The Philippines’ government has accepted the price cuts offered by drugmakers for 14 of the country’s 21 most commonly-prescribed medicines, and will reduce the prices of the other seven by Executive Order (EO).

President Gloria Macapagal-Arroyo will sign the EO tomorrow (July 22) and the prices of all 21 drugs will be halved by August 15, say government officials.

13 companies submitted voluntary price reductions, but only just over half of them fully complied with the government’s demand for price cuts of 50% or more. For seven of the products, they offered reductions averaging 30%-35%, which the government has dismissed, and these medicines will now be subject to Maximum Retail Prices (MRP).

Only one of the products whose price is to be cut by the EO has been named – the antihypertensive amlodipine – but the others include two anti-infectives, one cholesterol-lowerer, two anticancer drugs and a treatment for diabetes, said Health Secretary Francisco Duque.

Some firms offered the government the alternative of 50% cuts in the prices of 12 other medicines in exchange for reducing those on the list by 30%-35%, but this proposal has also been rejected. Moreover, at least one of the products submitted in this alternative offer is no longer on the market, commented Robert Louie So, programme manager of the drug policy unit at the Department of Health.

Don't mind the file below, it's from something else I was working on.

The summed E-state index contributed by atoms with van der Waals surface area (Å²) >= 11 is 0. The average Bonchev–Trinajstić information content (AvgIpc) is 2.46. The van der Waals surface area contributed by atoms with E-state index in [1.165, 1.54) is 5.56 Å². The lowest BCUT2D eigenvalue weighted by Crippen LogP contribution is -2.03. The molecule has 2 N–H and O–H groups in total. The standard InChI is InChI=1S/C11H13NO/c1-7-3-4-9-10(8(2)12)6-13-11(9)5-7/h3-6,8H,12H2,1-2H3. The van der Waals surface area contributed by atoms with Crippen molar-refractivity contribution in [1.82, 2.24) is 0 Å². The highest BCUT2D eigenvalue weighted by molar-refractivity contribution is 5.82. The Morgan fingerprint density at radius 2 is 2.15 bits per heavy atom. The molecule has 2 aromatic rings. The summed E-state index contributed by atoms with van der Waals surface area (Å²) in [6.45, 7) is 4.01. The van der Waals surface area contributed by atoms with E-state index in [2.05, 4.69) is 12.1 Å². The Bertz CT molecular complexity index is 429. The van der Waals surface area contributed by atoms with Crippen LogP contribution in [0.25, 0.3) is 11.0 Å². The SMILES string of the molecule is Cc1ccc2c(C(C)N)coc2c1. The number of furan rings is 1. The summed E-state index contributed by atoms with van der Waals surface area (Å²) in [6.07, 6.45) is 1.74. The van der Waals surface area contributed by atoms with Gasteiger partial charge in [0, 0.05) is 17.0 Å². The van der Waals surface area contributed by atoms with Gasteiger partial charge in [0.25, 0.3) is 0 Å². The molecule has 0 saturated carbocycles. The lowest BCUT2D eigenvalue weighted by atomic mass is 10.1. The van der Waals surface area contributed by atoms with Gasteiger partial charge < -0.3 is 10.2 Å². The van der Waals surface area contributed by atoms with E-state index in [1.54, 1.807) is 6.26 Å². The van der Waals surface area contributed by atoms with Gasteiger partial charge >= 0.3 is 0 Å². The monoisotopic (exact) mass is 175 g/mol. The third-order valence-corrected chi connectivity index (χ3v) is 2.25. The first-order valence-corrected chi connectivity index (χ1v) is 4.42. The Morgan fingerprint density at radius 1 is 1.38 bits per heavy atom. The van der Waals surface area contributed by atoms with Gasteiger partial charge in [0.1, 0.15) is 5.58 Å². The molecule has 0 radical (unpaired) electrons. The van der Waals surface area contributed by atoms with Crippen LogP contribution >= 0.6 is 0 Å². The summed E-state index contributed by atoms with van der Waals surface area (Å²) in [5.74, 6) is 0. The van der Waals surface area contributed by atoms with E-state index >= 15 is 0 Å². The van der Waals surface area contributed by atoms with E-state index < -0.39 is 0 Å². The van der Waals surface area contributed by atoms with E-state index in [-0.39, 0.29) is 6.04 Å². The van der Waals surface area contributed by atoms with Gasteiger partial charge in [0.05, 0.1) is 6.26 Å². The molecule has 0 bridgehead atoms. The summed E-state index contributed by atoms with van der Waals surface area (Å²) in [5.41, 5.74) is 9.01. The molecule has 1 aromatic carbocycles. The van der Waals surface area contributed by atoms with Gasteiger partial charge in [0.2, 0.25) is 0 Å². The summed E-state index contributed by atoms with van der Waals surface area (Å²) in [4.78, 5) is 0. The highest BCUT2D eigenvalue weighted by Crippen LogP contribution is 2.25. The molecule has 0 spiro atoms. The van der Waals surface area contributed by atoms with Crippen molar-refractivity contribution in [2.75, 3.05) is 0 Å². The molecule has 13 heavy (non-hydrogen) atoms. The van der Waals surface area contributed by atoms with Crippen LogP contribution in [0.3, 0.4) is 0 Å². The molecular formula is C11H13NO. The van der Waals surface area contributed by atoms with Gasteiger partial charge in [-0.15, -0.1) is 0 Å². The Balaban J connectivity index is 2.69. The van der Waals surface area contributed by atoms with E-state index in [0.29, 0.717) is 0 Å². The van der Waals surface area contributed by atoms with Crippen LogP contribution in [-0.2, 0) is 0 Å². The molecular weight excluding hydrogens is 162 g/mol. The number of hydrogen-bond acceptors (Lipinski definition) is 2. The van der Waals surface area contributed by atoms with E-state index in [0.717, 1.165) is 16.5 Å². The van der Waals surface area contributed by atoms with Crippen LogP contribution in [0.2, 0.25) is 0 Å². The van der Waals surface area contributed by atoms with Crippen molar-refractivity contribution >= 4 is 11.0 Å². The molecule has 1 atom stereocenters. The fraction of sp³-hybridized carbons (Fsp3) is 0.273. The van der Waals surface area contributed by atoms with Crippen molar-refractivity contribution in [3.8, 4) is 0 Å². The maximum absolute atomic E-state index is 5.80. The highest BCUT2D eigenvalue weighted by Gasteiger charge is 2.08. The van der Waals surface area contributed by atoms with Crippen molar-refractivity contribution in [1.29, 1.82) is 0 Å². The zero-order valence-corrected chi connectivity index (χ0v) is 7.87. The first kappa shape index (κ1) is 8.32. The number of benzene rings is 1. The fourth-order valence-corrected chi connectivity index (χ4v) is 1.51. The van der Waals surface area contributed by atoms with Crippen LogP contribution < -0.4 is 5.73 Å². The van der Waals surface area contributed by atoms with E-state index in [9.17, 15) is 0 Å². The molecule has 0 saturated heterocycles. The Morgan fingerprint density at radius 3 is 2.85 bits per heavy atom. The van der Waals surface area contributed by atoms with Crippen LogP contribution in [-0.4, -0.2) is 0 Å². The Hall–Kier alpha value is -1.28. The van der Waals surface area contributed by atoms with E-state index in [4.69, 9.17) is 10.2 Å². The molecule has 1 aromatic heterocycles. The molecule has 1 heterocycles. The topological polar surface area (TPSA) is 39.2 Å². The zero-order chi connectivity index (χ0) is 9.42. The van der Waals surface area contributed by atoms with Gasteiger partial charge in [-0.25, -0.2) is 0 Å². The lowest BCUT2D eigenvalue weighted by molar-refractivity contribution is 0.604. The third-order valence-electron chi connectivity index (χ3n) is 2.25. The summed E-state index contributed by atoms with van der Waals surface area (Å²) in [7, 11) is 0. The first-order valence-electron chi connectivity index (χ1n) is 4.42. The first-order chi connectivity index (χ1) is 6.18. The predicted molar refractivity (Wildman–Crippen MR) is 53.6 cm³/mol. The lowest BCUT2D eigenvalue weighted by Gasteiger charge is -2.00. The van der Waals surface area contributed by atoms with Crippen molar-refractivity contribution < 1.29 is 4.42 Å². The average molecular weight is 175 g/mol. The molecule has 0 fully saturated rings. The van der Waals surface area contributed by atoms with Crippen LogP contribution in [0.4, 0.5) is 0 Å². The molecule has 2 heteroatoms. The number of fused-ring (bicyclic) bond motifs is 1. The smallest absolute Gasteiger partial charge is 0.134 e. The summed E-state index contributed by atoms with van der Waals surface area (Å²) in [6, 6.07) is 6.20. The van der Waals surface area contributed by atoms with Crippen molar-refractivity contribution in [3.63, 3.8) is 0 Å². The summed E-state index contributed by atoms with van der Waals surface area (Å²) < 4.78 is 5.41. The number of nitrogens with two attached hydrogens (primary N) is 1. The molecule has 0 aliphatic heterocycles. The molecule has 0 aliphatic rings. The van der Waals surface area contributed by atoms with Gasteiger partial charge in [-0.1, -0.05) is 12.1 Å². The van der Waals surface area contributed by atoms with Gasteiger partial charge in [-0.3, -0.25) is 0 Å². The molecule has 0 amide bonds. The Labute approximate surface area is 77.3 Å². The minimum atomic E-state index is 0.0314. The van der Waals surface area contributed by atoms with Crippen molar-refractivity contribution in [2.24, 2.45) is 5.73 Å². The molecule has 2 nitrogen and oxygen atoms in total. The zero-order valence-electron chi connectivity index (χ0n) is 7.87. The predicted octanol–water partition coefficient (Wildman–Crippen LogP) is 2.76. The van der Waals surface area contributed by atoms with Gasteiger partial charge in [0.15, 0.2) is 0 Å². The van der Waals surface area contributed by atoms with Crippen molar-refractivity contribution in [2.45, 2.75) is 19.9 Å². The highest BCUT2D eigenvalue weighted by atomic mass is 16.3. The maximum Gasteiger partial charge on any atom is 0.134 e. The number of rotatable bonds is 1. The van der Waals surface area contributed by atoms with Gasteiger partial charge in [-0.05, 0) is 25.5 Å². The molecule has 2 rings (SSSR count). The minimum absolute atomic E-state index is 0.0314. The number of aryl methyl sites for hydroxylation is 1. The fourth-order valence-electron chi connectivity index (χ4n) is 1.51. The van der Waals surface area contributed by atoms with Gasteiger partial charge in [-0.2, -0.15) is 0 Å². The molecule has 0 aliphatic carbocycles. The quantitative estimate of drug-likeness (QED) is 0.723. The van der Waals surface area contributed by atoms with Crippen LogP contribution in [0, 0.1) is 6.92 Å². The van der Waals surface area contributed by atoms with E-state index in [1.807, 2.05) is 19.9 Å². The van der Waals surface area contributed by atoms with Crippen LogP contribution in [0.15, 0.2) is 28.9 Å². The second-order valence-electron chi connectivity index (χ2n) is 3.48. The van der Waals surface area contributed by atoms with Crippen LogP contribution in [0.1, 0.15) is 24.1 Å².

11 of the 13 companies submitting voluntary compliance lists to the government are members of the Pharmaceutical and Healthcare Association of the Philippines (PHAP), which said that it could not have required all the firms to offer the same price reductions as this could have produced accusations of price-fixing.
The PHAP also defended the companies’ offer of price cuts on other drugs not on the government’s list, claiming that this would have provided “greater access to quality medicines for Filipinos, especially the poor, as the offer contains a more comprehensive list of medicines used by majority of the population for greater impact particularly on lower-income Filipino patients. “

The companies’ offer could reduce their sales by as much as 10 billion pesos a year, added the industry group, but officials point out that the 21 drugs on the government list have long been sold in the Philippines at prices up to 200% higher than in other Southeast Asian countries, plus India and Pakistan.

Pfizer “bribe” claim moves on

Meantime, the chairman of the committee on trade in the Philippines’ Senate has asked the US government for assistance in dealing with what he alleges are unethical actions by Pfizer aimed at defeating the Cheaper Medicines Law, which Pres Macapagal-Arroyo signed into law last year.

In letters sent yesterday (July 20) to Mark Mendelson of the US Department of Justice and John Cobau of the US Department of Commerce, Senator Mar Roxas writes: “The persistence with which Pfizer has been blocking and fighting the Philippine government is extremely alarming. In fact, I believe that their acts are unethical and violate not only Philippine Anti-Corruption Laws but also the US Foreign Corrupt Practices Act,” under which it is “unlawful to make a corrupt payment to a foreign national for the purpose of obtaining or retaining business.”
Sen Roxas has also written to Pfizer requesting complete documents and records relating to its pricing discussions with government officials and other companies, and says that if these are not forthcoming, the Joint Congressional Oversight Committee on Quality Affordable Medicine, which he co-chairs, will issue a subpoena.